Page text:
Josh Daniel

Being Wise And Not Right

Be wise and not right, goes the commonly heard Israeli phrase. That would seem to appropriately sum up PM Netanyahu and Defense Minister Ya’alon’s management of Operation Protective Edge over the past fifty days. Both leaders have refrained from giving in to popular public sentiment and pressure from within the government to take the battle to higher level, and bring Hamas to its knees even when that would have seemed to be the most righteous thing to do. Indeed even the most rational of all decision makers would have had a hard time stopping themselves from giving the IDF a free hand especially after the humiliating, non-stop barrage of rocket fire on cities in the south and center of the country.

PM Netanyahu and Defense Minister Ya’alon certainly need to be commended for sticking to their plans and view of the conflict. Realizing it would not be possible to eliminate all of the rockets and launchers in a densely populated area such as the Gaza strip, they turned their attention to the next achievable target which was the destruction of the tunnels of terror leading into Israel and demolishing the Hamas infrastructure as much as possible to reach a ceasefire under terms in Israel’s interest. Achieving ‘realistic’ goals was the primary objective of the operation as PM Netanyahu made evidently clear in the press conference Wednesday night.

The decision not to foray into an all-out offensive may also have to do with the fact that the rocket fire was not enough of a casus belli for a large scale ground operation. Thanks to the effective functioning of the Iron Dome system mass casualties have been prevented, but that has also served to restrain the leaders from taking military risks to rout the threat of rocket fire completely. Hamas rockets have caused relatively limited number of fatalities even though the loss of even a single life is too precious to ignore. While essentially serving as weapons of terror to disrupt normal life, they have become widely regarded as more of a horrible menace than an existential threat to Israel or its citizens. Taking the decision to authorize a ground assault within such a strategic framework would then prove detrimental given the potential for significant loss of soldier lives in the complex Gaza battlefield.

Thus goes the theory of rational thought which does make sense when seen through a cold, calculated decision making process. But human beings are not known to be highly rational creatures. At the emotional level, the disruption of daily life and the embarrassment of living from one warning siren to the next have caused people to push for a military solution. This also has to do with the issue of prestige and national pride, critical considerations of the strength of a nation. A bloodthirsty terrorist organization forcing half of the population to spend most of their time in bomb shelters is a clear blow to the national psyche. Hamas has no doubt been hit badly. But unfortunately air strikes do not win the war in the minds of the people. Ultimately it is the picture of ground forces victoriously returning home that strikes a chord anywhere in the world. This subjective expectation of the general population at large was out of sync with the objective choices based on systemic gains and losses made by PM Netanyahu and Defense Minister Ya’alon..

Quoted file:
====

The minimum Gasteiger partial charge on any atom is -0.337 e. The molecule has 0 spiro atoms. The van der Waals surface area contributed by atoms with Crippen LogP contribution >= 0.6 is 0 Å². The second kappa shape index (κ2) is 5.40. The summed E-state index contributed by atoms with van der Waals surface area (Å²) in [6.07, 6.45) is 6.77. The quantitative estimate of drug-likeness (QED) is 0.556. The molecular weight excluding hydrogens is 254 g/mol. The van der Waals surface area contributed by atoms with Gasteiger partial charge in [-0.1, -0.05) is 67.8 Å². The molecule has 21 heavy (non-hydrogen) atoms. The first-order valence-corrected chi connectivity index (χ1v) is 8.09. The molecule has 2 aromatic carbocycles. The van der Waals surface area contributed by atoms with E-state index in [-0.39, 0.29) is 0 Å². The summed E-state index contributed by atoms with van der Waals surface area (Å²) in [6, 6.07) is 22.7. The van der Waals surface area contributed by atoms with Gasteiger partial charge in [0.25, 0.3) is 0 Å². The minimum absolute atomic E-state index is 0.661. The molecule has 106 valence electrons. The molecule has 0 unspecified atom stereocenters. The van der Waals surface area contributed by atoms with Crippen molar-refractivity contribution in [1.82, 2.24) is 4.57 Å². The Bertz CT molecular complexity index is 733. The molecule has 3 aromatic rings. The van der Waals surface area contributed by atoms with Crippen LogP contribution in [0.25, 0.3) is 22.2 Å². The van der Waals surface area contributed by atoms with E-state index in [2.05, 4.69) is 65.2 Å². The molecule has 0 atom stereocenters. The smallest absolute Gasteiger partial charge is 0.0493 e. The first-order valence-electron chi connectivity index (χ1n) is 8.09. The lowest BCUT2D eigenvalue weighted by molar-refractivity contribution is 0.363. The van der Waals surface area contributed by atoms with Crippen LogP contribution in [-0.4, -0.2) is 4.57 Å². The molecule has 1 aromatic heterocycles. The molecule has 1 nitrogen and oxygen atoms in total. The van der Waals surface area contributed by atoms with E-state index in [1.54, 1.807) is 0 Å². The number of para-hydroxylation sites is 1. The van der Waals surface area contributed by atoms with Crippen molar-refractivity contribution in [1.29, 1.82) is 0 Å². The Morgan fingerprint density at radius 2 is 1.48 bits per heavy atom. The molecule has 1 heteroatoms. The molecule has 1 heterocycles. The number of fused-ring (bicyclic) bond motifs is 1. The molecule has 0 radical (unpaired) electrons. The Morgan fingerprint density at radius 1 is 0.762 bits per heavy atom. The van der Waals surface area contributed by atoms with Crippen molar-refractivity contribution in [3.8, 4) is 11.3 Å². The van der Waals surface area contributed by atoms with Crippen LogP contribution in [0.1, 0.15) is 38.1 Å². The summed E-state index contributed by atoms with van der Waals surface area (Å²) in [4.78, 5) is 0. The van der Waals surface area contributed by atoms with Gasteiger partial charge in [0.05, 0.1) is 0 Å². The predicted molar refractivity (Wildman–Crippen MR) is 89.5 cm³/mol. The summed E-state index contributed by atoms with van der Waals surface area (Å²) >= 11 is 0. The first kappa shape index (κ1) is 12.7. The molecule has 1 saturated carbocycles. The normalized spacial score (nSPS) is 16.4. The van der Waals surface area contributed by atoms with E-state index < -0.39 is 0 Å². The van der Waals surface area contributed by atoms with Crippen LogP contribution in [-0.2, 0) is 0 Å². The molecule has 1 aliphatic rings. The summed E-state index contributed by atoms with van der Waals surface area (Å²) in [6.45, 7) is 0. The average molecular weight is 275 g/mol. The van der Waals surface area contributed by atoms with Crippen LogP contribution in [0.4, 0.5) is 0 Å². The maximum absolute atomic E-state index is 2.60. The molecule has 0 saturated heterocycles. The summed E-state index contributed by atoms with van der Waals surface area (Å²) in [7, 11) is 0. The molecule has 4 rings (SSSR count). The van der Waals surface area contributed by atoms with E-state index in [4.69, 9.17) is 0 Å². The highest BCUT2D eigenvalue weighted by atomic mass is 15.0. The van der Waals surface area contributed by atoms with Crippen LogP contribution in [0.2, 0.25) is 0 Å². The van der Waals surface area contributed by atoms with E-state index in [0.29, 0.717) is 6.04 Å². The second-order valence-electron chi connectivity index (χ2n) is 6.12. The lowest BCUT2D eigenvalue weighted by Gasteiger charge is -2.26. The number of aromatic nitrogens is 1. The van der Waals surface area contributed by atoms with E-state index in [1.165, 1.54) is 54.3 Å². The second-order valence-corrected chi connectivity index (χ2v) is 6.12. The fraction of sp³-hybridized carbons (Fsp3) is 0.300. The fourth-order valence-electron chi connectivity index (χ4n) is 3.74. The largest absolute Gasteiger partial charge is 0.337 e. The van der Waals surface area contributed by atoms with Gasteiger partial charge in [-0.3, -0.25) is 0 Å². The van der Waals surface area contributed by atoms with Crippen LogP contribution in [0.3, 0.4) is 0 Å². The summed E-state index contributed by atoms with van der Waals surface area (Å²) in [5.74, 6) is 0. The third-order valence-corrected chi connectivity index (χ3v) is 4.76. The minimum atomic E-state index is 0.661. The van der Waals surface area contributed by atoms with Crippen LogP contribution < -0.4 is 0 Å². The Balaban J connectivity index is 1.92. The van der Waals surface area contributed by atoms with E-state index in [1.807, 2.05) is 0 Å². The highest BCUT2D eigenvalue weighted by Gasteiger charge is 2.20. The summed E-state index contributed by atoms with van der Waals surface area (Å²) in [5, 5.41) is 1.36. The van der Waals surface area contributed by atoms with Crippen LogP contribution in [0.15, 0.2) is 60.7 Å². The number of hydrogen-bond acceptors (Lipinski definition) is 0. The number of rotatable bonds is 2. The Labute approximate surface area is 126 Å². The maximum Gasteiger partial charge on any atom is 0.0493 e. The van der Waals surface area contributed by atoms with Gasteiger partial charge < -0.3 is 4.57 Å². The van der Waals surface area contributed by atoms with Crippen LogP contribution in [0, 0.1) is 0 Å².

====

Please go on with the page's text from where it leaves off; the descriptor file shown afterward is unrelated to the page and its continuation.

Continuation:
Only time will tell if Operation Protective Edge and the war against terror has been successful or not. Even the United States has not been able to wipe out the Al Qaeda threat completely, as PM Netanyahu mentioned signaling that it would be an ongoing process. Even India with one of the largest armies in the world has been facing a low-intensity conflict on its border with Pakistan for decades now, and has been unable to eradicate the threat totally.

But Israel does not have the same strategic depth enjoyed by other countries, and it cannot sustain a protracted conflict for too long. It is okay to win by points and not by a knockout. But at the end of the day the decision makers will have to strengthen their sense of resolve that the next time around they will need to make tough calls right from the start of the conflict. It is not only Hamas but the perceptions of the enemy in the north as well as new entrants to the region that need to be taken into account very seriously.

About the Author
Josh is a growth marketing & international sales executive. He has held senior positions in technology companies in Israel and has a passion for writing on topics close to heart.
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